ICCV 2013 Workshop on

Vision-Based Sports Analytics


Over the past 10 years, the method in which sports are watched, played, coached, officiated, broadcasted and organized have been greatly transformed by new technologies.  Computer vision has played a central role in this transformation as the majority of new technologies have been vision-based,  for example: vision-based systems such as Hawk-Eye have provided ball tracking for enhanced broadcast visualizations and due to their accuracy have also been used for aiding umpiring decision in both tennis and cricket; virtual insertions, like the first-down line in American Football or world record lines in athletics or swimming have increased viewer excitement; real-time pitch-tracking in baseball showing the strike-zone has improved the level of analysis; and more recently, vision-based systems have been used as a solution to detect when a goal is scored in soccer to avoid recent goal-scoring controversies.

Even though tremendous progress has been made, there are still many problems to solve. Most notable are those of  fully automatic player and ball tracking in continuous team sports; activity recognition (e.g. automatic statistic generation); team tactic analysis and prediction; marker-less motion capture of athletes and bio-mechanical analysis; and automatic broadcast solutions. As nearly all professional leagues currently forbid the use of wearable sensors on players, the unobtrusive nature of computer vision makes it the preferred approach.

In the vision community, a substantial amount of research has been targeted in these unsolved areas, but a major bottleneck has been the lack of a large dataset which is available for researchers to access and compare approaches on. This is due to the fact that capturing, storing, annotating and distributing such data is very costly and time-consuming, which makes it difficult for academic institutions to collect such data, while due to the appealing commercial applications, collection efforts within the industry domain have remained private for proprietary reasons. However, due to the complexity and challenge of these problem, it has come to the critical point where both academia and industry needs to work together in an effort to solve some of these issues.

The goal of this workshop is two-fold: 1) release a dataset of a complete basketball game to the research community, complete with manual player tracking annotations, identities, labeled activities, complete with a baseline approach and protocol, and 2) bring together top researchers in academia and industry together to talk about these problems and foster potential collaborations.  As the largest available dataset is only two minutes, our dataset of close to 60 minutes represents a significant contribution to the vision community.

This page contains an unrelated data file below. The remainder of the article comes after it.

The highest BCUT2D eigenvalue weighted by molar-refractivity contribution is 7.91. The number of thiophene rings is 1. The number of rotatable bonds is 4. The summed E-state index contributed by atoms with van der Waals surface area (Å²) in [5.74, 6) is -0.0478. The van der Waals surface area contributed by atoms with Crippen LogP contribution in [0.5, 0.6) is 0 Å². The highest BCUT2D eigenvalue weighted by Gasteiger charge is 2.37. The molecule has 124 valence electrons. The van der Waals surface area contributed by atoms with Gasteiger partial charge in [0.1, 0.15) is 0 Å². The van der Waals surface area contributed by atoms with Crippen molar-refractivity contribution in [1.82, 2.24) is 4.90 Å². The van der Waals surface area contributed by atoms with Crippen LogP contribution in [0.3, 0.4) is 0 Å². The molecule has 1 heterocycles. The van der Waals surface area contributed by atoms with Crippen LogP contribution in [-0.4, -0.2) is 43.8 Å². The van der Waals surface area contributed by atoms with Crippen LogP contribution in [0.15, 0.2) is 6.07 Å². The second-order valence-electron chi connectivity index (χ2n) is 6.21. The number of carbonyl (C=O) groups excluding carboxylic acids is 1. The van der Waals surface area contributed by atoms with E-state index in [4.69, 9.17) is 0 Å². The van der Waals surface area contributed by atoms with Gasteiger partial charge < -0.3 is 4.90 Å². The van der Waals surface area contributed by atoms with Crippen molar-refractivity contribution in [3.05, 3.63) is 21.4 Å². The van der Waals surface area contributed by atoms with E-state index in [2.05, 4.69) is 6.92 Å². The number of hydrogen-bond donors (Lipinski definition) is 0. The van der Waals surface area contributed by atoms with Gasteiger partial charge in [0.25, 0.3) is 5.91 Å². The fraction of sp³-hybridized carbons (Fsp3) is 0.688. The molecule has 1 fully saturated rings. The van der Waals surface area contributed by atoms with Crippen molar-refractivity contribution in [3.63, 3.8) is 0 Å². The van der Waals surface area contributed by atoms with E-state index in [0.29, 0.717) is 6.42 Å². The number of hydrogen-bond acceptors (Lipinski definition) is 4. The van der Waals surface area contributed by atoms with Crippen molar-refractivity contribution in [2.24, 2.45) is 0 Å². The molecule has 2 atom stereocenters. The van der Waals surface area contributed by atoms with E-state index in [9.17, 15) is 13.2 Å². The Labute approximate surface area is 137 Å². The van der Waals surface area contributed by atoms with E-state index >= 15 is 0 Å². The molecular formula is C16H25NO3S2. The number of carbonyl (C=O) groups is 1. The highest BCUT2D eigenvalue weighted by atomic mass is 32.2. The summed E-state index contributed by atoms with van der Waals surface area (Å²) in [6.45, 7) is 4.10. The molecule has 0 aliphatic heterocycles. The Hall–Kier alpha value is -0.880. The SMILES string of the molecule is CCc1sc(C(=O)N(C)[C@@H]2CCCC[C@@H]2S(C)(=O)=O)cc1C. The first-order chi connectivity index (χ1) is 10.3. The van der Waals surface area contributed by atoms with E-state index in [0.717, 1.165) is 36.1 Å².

The workshop will depart from the traditional approach of having paper submissions, and will be confined to invited speakers.  We plan to have 10-12 invited speakers, with a split between academia and industry. Each speaker will be allotted 30 minutes each. At the end of the workshop, we will be announcing the release of the database to the research community.

List of confirmed speakers:

Irfan Essa (Georgia Tech)

Bob Collins (PSU)

Jim Little (UBC)

Yaser Sheikh (CMU)

Chris Bregler (NYU)

Rajiv Maheswaran (USC)

Christophe De Vleeschouwer (UCL, Belgium)

David Martin (AIS - Cycling)

Peter Blanch (Cricket Australia)

David Rath (Hawthorn Football Club)

Stuart Taggart (Relevant Innovation)

Gus Seebeck (ESPN Australia)


Workshop Motivation

Workshop Information

Date: December 2nd (All Day)

Invited Speakers Only

(no paper submissions)

Workshop Organizers:

Patrick Lucey

(Disney Research Pittsburgh)

Peter Carr

(Disney Research Pittsburgh)

Iain Matthews

(Disney Research Pittsburgh)

Stuart Morgan

(Australian Institute of Sport)

Tentative Schedule:

Introduction and Welcoming Remarks (15 mins) (8:45:9am)

Part 1: Player Tracking

(1 hour) (9:-10:00am)

Coffee Break (10:00am-10:15am)

Part 2: Body & Pose Estimation: (1 hour - 10:15am-11:15am)

Part 3: Game Analysis:

(1 hour - 11:15am-12:15pm)

Lunch (12:15pm-1:30pm)

Part 4: Coaching:

(1.5 hours - 1:30pm-3pm)

Coffee Break (3pm-3:30pm)

Part 5: Broadcast Applications: (1.5 hours - 3:30pm-5:00pm)

Part 6: Data Release and Final Comments: (30 minutes - 5pm-5:30pm)

Contact Information:

patrick DOT lucey AT disneyresearch DOT com